Norfolk already has a plan to revitalize its downtown and develop the river area, some of which has been in the works for 10 years.
Now it is coupling those efforts with a plan to attract young people to Norfolk, which should be a boon for the community and surrounding towns.
Norfolk Mayor Josh Moenning said the city and the Lower Elkhorn NRD are working together on the North Fork of the Elkhorn River. The NRD had developed a river restoration plan more than 40 years ago that never got finished.
The new plans include removing the spillway at First Street, removing the bridge and replacing it with different drop structures that would create a white-water drop effect in the river on both sides of the bridge.
The roughly $3 million project would include $1 million from the city, $1 million from the NRD and $1 million from fundraising. Construction is scheduled for 2021. Next will be improvements to Johnson Park, including an amphitheater.
With this attraction, more new investment will flow into the downtown. Combine it with Mike Flood’s philanthropic efforts and plan to address the workforce situation, and this would put Norfolk and the region in an envious position for growth.
“I would venture to say that there is no other city in Nebraska approaching it (development) like this,” Moenning said. “These things coming together is all happening at the right time.”
Other plans include developing about a three-block-by-seven-block area of downtown into 300 high-quality rental units, new businesses that complement the residential improvements and a core group of about 1,000 young people living and working in the downtown.
There would be a college scholarship program, including having Wayne State College students work for new businesses to complete their education. The number of students would increase from 15 or 25 to 75 or more.
Dr. Marysz Rames, president of Wayne State College, said there are a lot of moving parts to the idea, which will take place in stages.
“I think every piece of the puzzle matters,” Rames said. “There is no magic bullet.”
Many of these students would be studying in high-tech fields. Both new downtown employers and students would benefit through the partnerships. New businesses would be given incentives to locate downtown.
New restaurants, bars, art galleries and theaters would attract young people. Having more young people also helps attract other young people.
“People are talking about how downtowns no longer are the place to buy jeans or a lawn mower,” said Thomas Higginbotham Jr., executive director of the Northeast Nebraska Economic Development District. “You go downtown now for it to be a gathering place or as a recreational place.”
Flood, a business owner and developer of much of the plan, said young people are attracted to art. Toward that end, the Norfolk Area Visitors Bureau plans to bring back its popular sculpture walk in the downtown again next year.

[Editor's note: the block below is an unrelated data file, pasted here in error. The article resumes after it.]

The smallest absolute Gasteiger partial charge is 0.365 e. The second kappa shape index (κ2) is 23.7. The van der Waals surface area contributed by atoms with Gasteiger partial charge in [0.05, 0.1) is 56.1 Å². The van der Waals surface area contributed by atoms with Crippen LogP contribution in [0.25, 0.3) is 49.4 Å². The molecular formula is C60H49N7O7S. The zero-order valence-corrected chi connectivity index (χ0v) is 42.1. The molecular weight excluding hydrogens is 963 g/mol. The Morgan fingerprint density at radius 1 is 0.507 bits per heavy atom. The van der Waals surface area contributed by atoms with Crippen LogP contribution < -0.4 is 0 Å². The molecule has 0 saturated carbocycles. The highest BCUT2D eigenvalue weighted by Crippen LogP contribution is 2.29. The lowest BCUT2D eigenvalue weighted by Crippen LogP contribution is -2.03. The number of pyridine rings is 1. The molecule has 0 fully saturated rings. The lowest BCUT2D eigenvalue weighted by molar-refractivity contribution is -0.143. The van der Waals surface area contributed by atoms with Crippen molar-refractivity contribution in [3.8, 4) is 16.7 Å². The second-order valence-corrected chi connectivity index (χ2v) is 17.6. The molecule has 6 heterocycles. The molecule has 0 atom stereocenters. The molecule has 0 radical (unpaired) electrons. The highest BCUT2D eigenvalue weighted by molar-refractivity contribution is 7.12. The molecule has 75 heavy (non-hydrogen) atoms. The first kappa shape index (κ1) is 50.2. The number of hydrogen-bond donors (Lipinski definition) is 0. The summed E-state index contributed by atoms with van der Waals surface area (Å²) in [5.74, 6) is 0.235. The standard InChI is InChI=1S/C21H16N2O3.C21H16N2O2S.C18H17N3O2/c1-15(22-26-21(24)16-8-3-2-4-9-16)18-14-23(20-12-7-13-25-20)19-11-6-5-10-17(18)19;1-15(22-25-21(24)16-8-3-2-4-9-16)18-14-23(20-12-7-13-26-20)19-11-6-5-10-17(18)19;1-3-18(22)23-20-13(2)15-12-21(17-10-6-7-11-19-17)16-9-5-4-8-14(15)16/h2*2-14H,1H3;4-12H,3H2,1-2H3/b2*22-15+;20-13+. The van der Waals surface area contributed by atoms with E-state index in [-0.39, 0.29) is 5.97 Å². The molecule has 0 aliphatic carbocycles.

The next round of sculptures will be placed in April. Until then, the current sculptures will remain displayed.
A committee of about 25 people has been meeting about once a month for a year to develop the downtown plans. A combination of grants, private fundraising and philanthropic organizations are being sought, including the Aksarben Foundation, which has been on board since the start.
The group knows there will be doubters. But that doesn’t deter the efforts.
Ron Stauffer is a member of the committee who also has been involved with several major fundraisers in Norfolk in the past.
“I’ve seen Mike (Flood) operate,” Stauffer said. “There’s no doubt it’s going to happen.”
Already there have been efforts to make it happen in addition to the riverfront development project. The old Alco building and property has been purchased for the development.
Flood said Daycos and Premier Marketing Group are interested in relocating downtown, but only if they can find buyers of their current properties. Flood said he himself is interested in moving his business downtown.
Nearby communities, such as Battle Creek, Pierce, Tilden and others, will continue to be important to Norfolk. They provide residents who shop in Norfolk and also workers for Norfolk industries and beyond because they do a great job of educating young people, Flood said.
“Everyone knows kids who have come out of these towns and have done great things,” Flood said.
Toward that end, he said young people who have left could be brought back to small towns by offering free child care in these small communities up to age 5.
There are some who say it will never happen. Flood said to those, he would point out what all the current projections and population indicate will happen if nothing changes or nobody tries to change it.
If nobody tries anything, the region will sputter. That much is known, he said.